Robert H. Schuller famously said: “Tough times never last, but tough people do.” This quote is all about a character trait called perseverance.
Perseverance is defined as follows:
“1. steady persistence in a course of action, a purpose, a state, etc., esp. in spite of difficulties, obstacles, or discouragement
2. continuance in a state of grace to the end, leading to eternal salvation”
When times seem difficult I find it is best to focus on the blessings in my life, not the “cursings.” Faith focuses on the eternal, and the enjoyment of the daily blessings. Fear focuses on our judgment of the present circumstances and focuses on the negative things we are saying to ourselves, or that others are saying about us.
Living in the curse, or in the flesh, or, if you are inclined to being religious, under the condemnation of sin, misses the peace, joy, and blessing that can flow from an awakened understanding of the grace of God.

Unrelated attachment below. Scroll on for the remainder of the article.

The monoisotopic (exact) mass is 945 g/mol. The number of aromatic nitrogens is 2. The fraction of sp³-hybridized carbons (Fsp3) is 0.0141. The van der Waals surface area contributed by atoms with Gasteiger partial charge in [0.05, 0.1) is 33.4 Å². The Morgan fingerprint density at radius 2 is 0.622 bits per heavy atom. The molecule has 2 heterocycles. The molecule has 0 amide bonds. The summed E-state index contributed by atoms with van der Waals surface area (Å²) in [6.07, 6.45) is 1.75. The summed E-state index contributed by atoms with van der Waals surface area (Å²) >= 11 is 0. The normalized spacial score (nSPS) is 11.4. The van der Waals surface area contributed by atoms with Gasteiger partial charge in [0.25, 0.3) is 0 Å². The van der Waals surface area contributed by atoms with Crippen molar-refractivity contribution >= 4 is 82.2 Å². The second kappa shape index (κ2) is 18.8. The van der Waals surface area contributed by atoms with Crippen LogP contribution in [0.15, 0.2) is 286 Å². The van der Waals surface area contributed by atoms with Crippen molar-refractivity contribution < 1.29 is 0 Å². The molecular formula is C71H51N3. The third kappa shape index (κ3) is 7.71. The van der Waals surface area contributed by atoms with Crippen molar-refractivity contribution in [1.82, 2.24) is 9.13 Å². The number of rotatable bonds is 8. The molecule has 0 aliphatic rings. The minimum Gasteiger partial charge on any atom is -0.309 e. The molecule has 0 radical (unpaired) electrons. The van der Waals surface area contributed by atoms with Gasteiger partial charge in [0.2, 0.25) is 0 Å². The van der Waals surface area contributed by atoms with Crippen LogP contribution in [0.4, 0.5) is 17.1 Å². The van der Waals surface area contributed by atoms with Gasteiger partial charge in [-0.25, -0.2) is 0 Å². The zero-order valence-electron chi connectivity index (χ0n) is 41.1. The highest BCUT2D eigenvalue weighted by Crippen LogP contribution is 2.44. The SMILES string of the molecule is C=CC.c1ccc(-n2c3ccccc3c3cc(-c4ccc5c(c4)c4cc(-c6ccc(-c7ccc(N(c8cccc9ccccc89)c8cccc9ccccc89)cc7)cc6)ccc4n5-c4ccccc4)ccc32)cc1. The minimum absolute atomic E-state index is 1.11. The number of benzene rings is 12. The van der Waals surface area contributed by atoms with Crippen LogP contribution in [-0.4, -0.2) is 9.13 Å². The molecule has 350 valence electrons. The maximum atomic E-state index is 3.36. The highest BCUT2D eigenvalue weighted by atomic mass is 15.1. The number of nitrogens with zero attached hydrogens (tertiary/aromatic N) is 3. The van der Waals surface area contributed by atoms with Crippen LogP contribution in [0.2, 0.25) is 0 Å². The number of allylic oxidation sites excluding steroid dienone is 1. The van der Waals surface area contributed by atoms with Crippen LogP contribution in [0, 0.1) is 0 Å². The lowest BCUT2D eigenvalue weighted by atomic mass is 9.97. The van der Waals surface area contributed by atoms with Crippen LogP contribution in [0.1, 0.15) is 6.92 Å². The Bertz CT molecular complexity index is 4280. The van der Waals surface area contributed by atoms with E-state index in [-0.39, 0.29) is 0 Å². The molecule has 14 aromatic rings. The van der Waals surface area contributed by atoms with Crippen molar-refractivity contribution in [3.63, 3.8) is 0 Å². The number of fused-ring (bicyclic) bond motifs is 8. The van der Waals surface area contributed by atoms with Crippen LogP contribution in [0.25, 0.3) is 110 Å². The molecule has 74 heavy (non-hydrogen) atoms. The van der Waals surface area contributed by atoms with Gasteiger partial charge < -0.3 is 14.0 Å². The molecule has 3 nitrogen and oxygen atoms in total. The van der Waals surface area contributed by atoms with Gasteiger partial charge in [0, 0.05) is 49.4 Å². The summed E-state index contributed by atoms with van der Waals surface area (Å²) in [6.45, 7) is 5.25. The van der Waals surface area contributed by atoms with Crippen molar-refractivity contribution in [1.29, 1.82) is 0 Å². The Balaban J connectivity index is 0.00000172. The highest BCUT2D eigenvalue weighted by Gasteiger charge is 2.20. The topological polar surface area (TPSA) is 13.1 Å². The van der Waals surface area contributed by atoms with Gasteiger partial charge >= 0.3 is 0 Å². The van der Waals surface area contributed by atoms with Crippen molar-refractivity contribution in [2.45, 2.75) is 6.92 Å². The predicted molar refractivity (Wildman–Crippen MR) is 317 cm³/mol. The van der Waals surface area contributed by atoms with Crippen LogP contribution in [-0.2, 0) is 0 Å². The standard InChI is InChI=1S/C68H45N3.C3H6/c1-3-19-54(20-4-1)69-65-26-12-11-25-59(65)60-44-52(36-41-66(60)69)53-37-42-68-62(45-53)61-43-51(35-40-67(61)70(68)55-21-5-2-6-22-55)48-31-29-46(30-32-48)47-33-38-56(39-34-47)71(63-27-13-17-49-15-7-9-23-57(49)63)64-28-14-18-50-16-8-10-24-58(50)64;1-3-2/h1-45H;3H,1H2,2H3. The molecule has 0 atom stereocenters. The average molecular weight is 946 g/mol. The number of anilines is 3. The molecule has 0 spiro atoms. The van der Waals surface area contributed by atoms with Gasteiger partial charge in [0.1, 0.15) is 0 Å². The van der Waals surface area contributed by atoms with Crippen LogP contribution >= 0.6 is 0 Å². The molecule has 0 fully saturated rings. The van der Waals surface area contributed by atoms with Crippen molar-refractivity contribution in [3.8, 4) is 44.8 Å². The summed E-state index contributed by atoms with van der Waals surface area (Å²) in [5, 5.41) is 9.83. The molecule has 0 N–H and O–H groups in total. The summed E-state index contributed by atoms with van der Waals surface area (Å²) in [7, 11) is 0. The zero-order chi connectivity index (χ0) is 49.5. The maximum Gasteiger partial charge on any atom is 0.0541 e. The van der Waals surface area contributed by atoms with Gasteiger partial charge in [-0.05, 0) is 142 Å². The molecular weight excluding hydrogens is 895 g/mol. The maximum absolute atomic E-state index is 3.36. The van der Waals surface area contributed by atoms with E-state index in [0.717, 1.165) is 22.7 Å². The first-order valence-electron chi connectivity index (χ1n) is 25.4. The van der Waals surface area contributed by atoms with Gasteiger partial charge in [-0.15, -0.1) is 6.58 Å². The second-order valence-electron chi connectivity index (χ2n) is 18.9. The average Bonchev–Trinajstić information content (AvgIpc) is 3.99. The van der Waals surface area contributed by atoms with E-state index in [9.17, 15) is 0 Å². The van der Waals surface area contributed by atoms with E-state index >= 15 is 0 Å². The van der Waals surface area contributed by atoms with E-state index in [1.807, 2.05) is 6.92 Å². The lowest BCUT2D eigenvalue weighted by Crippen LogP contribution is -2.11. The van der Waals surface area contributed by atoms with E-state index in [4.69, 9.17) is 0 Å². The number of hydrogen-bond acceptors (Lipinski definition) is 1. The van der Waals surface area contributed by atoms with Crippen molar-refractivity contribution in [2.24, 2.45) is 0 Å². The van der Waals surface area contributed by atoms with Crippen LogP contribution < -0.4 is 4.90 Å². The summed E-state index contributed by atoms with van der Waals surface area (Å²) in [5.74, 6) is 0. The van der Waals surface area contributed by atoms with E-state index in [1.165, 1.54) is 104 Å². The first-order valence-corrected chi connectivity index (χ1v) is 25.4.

Okay, Charlie, don’t go all hippy-dippy on me, state it plain. What I am trying to say is this: “The more we focus on our judgment of the dire circumstances of our life, the more we live in unhappiness, the harder it is to walk in grace.”
Growing up means that we don’t cry over spilled milk, or water, or dropped ice cream cones. We simply recognize it for what it is, an accident, and go about our business of cleaning up the mess and moving on.
Are you stuck with a car payment you can’t afford? Instead of blaming yourself for making a “dumb” decision, why not focus on the blessing that being able to travel from one place to another brings? I’m not saying this will pay your car payment, but living in a spirit of poverty won’t either.
So that’s what I’m doing this morning, counting my blessings, not my cursings and realizing that claiming my daily peace will give me a heavenly understanding of my life.